This study aimed to determine whether pupils who have breakfast just before a cognitive demand, do not regularly skip breakfast, and consume a high-quality breakfast present higher cognitive performance than those who do not; furthermore, to establish differences according to their nutritional status. In this study, 1181 Chilean adolescents aged 10–14 years participated. A global cognitive score was computed through eight tasks, and the body mass index z-score (BMIz) was calculated using a growth reference for school-aged adolescents. The characteristics of breakfast were self-reported. Analyses of covariance were performed to determine differences in cognitive performance according to BMIz groups adjusted to sex, peak height velocity, physical fitness global score, and their schools. A positive association was found in adolescents’ cognitive performance when they had breakfast just before cognitive tasks, did not regularly skip breakfast, presented at least two breakfast quality components, and included dairy products. No significant differences were found between breakfast components, including cereal/bread and fruits/fruit juice. Finally, pupils who were overweight/obese who declared that they skipped breakfast regularly presented a lower cognitive performance than their normal-BMIz peers. These findings suggest that adolescents who have breakfast just prior to a cognitive demand and regularly have a high quality breakfast have better cognitive performance than those who do not. Educative nutritional strategies should be prioritized, especially in “breakfast skippers” adolescents living with overweight/obesity.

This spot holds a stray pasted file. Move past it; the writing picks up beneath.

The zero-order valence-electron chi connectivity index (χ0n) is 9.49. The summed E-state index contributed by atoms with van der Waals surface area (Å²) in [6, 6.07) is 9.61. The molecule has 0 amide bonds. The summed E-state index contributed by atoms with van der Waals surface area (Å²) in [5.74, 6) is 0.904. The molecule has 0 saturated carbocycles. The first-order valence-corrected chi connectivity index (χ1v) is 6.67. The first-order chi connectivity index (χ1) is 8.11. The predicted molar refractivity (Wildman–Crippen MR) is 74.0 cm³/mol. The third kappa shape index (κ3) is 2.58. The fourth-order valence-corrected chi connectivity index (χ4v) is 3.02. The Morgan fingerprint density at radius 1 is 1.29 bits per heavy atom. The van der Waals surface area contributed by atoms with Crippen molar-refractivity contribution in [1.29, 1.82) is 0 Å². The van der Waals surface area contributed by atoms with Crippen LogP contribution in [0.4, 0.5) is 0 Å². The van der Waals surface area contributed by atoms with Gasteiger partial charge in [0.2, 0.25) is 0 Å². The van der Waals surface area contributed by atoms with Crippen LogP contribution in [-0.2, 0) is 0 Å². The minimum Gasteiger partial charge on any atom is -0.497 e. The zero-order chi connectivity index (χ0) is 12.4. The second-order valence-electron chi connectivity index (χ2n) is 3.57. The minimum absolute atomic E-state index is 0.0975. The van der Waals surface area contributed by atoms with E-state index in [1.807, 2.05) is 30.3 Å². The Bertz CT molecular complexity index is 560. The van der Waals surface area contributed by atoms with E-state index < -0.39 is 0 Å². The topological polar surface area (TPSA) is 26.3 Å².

- Breakfast skippers